On Wednesday, December 16th Dr. Stone discussed the culture, research, and mission of the IVR. To view a recording of the event, click here.
December 9th, 2020
November 3rd, 2020
A group of IVR researchers recently developed Spectacle, a framework for exploring single-cell RNA-Seq datasets. They used Spectacle to provide access to several human retinal and choroidal single-cell datasets to the research community. The Spectacle resource can be found at singlecell-eye.org. The full publication can be found here.
October 29th, 2020
IVR researchers recently published an article exploring the utility of patient-derived induced pluripotent stem cells (iPSCs) to model to validate and expand the catalog of disease-causing variations. Integrating iPSC-based modeling into the process of molecular diagnosis is expected to enable a major influx of variant discovery and expanded treatment of inherited retinal disease. The full publication can be found here.
September 23rd, 2020
A group of IVR researchers published an article, reporting a detailed protocol for differentiating iPSCs into choroidal endothelial cells. This protocol will be useful for developing in vitro models toward understanding the mechanisms of choroidal endothelia cell loss early in AMD. The full publication can be found here.
Development of a Gene Therapy Vector for the Treatment of RPGR-associated X-linked Retinitis PigmentosaMay 20th, 2019
IVR researchers recently published an article presenting the development and evaluation of a gene therapy vector for RPGR, the 3rd most common cause of all inherited retinal disease. This gene is a challenging therapeutic target, because gene therapy vectors containing wild-type RPGR sequence, which includes the highly repetitive low complexity region ORF15, are extremely unstable. They exhibit accumulations of genomic changes during the process of propagating the viral plasmid.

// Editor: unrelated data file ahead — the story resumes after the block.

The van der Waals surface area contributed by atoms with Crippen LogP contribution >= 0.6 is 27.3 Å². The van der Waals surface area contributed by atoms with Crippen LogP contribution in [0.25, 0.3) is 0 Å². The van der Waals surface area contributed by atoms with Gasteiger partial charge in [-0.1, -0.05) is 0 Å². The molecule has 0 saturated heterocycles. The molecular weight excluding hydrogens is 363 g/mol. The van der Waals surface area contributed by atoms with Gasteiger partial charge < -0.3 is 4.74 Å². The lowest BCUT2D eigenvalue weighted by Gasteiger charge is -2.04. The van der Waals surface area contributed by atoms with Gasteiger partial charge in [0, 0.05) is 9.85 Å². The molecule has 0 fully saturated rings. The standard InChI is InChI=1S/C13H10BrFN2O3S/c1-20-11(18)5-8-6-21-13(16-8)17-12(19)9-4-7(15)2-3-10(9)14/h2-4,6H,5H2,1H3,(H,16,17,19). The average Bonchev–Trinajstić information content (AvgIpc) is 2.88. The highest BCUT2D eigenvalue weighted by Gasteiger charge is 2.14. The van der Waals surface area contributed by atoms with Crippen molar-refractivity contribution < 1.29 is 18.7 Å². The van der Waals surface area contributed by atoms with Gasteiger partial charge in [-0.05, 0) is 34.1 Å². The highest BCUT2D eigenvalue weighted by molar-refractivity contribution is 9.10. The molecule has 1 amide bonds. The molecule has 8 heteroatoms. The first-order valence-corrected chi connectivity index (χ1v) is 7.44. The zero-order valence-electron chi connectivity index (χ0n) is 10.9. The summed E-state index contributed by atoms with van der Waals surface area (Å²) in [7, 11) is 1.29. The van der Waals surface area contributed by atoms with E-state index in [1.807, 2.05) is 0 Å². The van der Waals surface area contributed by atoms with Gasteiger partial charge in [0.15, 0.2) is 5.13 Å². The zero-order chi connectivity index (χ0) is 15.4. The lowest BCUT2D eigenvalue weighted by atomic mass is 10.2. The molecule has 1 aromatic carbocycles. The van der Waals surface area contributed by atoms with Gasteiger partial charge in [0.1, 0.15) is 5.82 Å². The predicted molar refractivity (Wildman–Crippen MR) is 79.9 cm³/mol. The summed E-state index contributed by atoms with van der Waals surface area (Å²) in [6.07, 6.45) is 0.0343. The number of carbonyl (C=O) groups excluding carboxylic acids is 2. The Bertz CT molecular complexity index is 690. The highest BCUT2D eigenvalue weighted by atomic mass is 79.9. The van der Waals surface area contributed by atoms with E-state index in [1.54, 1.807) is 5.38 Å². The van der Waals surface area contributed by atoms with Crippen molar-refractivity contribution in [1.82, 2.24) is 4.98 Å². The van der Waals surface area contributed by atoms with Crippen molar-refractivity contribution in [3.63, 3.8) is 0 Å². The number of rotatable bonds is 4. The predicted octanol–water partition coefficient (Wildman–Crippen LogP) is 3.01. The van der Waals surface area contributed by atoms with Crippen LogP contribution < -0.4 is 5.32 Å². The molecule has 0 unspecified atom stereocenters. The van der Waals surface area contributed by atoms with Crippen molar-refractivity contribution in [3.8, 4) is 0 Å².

May 6th, 2019
A group of IVR researchers have published the first single-cell investigation of central macula versus peripheral retina, from three human donors.
April 5th, 2019
A team of IVR researchers published their successful correction of disease-causing mutations in patient-derived induced pluripotent stem cells (iPSCs). Enhanced S-cone syndrome (ESCS) is caused by recessive mutations in the photoreceptor cell transcription factor NR2E3. The loss of functional NR2E3 results in reduced populations of rod photoreceptors, due to a large increase in the population of photoreceptors tuned to identify short-wavelength (blue) light.
January 16th, 2019
The University of Iowa and the UI Institute for Vision Research announced today that Alice and John Butler of Dubuque, Iowa, have made a $5 million donation to accelerate research and treatments for blinding eye diseases that affect millions of people worldwide. Their gift will establish the Alice L. and John E. Butler Vision Research Fund, which will support gene- and stem-cell based treatments for degenerative retinal diseases.
August 9th, 2018
Monday night, at Sam’s Scramble for Sight in Grand Rapids Michigan, the Advisory Board of the Institute for Vision Research announced the creation of an annual “Heart of Our Vision Award” to recognize someone in our organization who has made an extraordinary contribution to the cure of heritable blindness. This year, Dr. Budd Tucker was chosen as the first recipient of the award and was presented with a Fender Telecaster guitar autographed by Bruce Springsteen to commemorate the event.
July 13th, 2018
The Kimberling Usher Research Laboratory in the Institute for Vision Research is pleased to announce an increase in our campaign goal to $10 million. This increase is possible because addiitonal major donors have joined the "challenge side" of the matching effort so that we can now match every gift for Usher Syndrome Research, dollar for dollar, until $10 million is raised.